Combined with the increasing threat of drought and flooding caused by climate change we face an unprecedented food crisis in the coming decades. 

By improving access to seeds, education about selection and local crop adaptation, and community growing schemes, we can begin building resilience into our adaptation strategies and build frameworks for community-led food sovereignty.

Seed Banks And Climate Change

Global crop yields are at huge risk from climate breakdown. Drought & flooding are increasing in frequency and severity, and pose a severe risk to food production. Our current trajectory is toward 4 degrees of warming. It’s not too late to turn this around, nor to stay below 2 degree, but on our current path large parts of the land farmed globally will no longer be hospitable for farming. We can’t just shift our growing regions toward the poles, because it takes in excess of 100 yrs for an inch of topsoil to form naturally, so we simply don't have the time available to shift our growing regions, and therefore desperately need to reverse the human-induced warming trend to protect our food security. 

 

Certain crops have built-in mitigation to the risks of the climate and ecological emergency, and these can be used to manage crop yields as part of a human adaptation strategy by safeguarding the seeds of individuals which survive extreme conditions. This type of ‘climate smart’ agriculture can be done between crop species, as well as with different strains of the same crops, for example millet copes with drought better than maize. Additionally on-farm human selection can aid this process, whereby growers select the individuals that survive climatic and environmental stresses to develop even hardier strains through human selection. 

 

In this way, seed banks can be an excellent example of the dual management strategy needed to mitigate and adapt to climate change, whereby local solutions are employed in conjunction with global collaboration - one such proposal for example being the development of a global resource tool which presents adaptations of species & varieties, to allow new crop genotypes to be used in targeted localities, based on the knowledge and information gathered by local growers. 

Seed Banks And The Ecological Crisis

Industrial farming and government subsidies have led to the development of monocultures. This is not how nature intended for plants to grow, and the result of intensive monoculture farming is the eradication of wilderness, resulting in a huge fall in biodiversity and with it an associated loss in habitats varied enough to support a wide range of plant and animal species. 

 

To combat ecological collapse it is vital we begin moving away from monoculture farming, and developing resources which communities can use to take ownership of their own food security can play a big role in this, across both the Global South and Global North. 

 

In addition, we’re already seeing massive problems driven by industrial monoculture farming and modified seeds. We all know about the decline in bees and pollinators due to pesticides, but there are numerous hidden issues, including the health effects associated with using the pesticides that multinational ‘seed companies’ produce, the forcing of farmers in Global South countries to adopt genetically engineered seeds, the cross-pollination with non-modified seeds, and the emergence of ‘superpests’. If a chemical kills off all but the most resilient of a pest species, then those individuals that survive to breed will become more and more resistant to pesticides, forcing farmer sot use more and more to unhealthy levels.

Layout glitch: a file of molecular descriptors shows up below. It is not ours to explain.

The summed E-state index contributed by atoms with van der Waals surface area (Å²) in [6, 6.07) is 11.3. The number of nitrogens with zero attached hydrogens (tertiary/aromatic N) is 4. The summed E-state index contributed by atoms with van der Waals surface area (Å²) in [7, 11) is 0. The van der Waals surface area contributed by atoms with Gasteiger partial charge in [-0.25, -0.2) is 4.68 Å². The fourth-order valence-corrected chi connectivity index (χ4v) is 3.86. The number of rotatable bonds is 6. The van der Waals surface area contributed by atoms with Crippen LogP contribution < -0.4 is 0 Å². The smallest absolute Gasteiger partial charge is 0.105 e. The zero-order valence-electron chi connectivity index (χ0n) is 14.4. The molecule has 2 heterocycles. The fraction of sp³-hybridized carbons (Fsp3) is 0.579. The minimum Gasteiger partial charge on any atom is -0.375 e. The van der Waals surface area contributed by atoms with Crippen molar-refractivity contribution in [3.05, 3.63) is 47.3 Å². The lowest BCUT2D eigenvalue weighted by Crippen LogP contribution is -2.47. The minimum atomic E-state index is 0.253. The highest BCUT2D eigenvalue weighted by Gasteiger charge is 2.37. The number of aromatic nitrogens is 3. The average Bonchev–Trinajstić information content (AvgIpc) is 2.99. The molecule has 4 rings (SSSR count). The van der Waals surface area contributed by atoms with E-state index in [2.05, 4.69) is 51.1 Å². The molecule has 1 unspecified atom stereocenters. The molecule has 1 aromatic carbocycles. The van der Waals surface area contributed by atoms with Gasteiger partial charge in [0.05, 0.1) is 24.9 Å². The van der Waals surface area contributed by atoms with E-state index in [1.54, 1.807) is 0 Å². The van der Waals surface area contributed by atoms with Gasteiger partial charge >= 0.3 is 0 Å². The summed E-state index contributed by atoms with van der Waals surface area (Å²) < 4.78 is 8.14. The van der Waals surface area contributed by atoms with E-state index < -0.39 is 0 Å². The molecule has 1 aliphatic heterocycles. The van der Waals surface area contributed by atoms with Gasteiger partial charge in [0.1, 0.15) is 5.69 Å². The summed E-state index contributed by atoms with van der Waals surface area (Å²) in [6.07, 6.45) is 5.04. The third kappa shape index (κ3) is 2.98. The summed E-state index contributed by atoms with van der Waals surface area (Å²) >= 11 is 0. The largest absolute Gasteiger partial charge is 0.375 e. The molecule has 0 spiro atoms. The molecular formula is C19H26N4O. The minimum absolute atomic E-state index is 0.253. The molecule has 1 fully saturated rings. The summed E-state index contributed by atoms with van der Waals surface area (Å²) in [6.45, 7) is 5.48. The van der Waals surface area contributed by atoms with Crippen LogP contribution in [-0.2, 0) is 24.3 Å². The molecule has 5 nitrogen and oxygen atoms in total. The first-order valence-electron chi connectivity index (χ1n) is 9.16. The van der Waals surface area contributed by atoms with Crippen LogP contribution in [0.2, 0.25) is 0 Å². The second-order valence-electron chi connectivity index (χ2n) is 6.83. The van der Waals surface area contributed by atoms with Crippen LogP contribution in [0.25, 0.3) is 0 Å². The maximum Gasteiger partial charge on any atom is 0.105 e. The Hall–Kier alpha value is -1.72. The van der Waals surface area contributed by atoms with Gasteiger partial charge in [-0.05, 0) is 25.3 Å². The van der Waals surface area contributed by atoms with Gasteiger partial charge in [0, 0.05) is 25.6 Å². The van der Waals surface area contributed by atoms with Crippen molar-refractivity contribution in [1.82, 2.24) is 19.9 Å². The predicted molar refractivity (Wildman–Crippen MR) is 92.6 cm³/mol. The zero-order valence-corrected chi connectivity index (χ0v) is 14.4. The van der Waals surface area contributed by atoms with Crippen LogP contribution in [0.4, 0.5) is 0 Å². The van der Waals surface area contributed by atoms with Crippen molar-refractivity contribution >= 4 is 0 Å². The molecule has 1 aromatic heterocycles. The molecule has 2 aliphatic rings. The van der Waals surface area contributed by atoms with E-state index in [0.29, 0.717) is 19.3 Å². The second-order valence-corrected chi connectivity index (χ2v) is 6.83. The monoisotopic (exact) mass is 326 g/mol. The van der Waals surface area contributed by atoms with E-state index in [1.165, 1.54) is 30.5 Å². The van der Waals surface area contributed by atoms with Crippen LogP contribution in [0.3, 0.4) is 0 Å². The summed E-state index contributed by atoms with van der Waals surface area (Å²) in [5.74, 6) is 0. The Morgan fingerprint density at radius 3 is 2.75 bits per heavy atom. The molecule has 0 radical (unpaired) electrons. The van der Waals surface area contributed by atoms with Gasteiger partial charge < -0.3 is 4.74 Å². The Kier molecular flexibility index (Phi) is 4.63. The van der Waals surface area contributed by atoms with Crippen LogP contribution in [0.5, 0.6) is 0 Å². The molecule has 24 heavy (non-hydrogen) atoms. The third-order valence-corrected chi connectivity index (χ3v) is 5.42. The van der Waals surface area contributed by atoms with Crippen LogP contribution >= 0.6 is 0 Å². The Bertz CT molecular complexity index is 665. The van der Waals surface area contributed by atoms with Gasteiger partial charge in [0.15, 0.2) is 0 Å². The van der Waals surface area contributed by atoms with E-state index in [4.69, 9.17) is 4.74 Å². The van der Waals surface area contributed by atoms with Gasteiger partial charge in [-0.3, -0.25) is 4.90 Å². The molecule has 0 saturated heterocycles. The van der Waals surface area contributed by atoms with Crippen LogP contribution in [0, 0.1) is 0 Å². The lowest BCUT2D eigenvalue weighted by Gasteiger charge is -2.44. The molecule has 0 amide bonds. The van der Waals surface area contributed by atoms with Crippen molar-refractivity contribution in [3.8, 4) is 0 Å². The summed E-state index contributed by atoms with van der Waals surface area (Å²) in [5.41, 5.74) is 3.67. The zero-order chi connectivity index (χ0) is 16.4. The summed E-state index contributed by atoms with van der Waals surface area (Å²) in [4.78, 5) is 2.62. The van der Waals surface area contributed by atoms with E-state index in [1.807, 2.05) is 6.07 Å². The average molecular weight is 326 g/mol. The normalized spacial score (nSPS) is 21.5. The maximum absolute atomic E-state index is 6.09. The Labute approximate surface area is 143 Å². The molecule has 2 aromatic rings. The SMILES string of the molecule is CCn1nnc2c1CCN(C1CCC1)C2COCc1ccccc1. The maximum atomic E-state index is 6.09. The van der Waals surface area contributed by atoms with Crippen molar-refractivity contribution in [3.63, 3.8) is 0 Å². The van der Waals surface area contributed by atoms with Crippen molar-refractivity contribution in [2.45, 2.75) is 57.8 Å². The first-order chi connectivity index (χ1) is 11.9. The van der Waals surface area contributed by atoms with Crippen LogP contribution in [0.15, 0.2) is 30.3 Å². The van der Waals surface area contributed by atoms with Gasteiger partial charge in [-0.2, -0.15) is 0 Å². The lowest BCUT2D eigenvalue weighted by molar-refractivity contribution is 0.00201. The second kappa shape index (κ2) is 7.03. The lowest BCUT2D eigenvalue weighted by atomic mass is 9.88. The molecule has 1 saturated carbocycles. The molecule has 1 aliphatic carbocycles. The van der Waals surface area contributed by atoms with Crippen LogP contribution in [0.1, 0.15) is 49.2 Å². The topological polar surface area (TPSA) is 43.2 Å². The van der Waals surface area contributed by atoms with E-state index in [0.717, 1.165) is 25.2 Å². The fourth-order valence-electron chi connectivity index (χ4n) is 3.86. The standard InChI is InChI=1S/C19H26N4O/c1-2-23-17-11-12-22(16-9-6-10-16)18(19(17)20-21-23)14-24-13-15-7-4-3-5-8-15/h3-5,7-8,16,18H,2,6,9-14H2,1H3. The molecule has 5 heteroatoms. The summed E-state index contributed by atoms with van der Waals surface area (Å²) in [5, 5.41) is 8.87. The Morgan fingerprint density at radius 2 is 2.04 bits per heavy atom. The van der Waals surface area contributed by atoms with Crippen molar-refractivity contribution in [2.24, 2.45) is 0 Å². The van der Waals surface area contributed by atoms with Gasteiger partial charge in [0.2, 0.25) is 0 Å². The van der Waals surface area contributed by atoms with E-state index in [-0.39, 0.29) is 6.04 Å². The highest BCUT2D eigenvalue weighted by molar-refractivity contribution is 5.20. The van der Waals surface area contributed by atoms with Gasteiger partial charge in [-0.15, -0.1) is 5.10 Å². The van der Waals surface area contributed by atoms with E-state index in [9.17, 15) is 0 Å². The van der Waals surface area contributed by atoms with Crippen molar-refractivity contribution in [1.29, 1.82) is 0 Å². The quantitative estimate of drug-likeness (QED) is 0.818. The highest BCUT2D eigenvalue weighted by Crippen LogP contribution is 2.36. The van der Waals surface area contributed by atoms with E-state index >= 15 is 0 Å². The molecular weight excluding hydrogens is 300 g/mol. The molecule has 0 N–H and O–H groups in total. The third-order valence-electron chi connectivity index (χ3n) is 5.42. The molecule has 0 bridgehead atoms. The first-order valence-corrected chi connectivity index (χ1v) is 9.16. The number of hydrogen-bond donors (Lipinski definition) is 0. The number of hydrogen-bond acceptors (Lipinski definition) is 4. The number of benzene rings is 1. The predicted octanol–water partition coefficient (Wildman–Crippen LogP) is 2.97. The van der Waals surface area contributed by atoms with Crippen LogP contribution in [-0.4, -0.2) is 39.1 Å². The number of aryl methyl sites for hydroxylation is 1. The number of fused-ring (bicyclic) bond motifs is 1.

Genetically modified seeds have been touted by corporations as a ‘cure to global hunger’, when in reality they are setting us up for an unprecedented global food crisis. Industrial monocultures have removed many of the carbon sinks needed to counter climate change, and wilderness destruction has resulted in us entering the world’s 6th mass extinction. Governments that have allowed the seed monopoly to grow have pushed us to the brink of reliance on a handful of crop varieties, and as those begin to fail under increased climatic stress we are at risk of an unimaginable hunger crisis.

 

It’s not too late to turn this around. But we need to begin to understand where our food comes from, to take control in how it’s grown and how we protect our most valuable crops, and importantly to begin developing the knowledge needed to build local solutions for food security using the crops most suitable to our local environments. 

Join A Community Seed Bank

As the name suggests, it's a community seed bank. So Zero Carbon Guildford is looking for volunteers to get involved with running and developing the Guildford Seed Bank project, who share our ambition of making this a valuable community resource and key component in a food security strategy. 

Please get in touch with us to discuss volunteering for this or any of our other projects. We welcome people of all ages, backgrounds, and experience, so whether you were instrumental in developing the Svalbard Seed Bank or you've never heard of a seed bank until now but want to learn more we'd love to have you! 

If you live outside of Guildford, Community Seed Banks has a map to help you find your nearest community seed bank.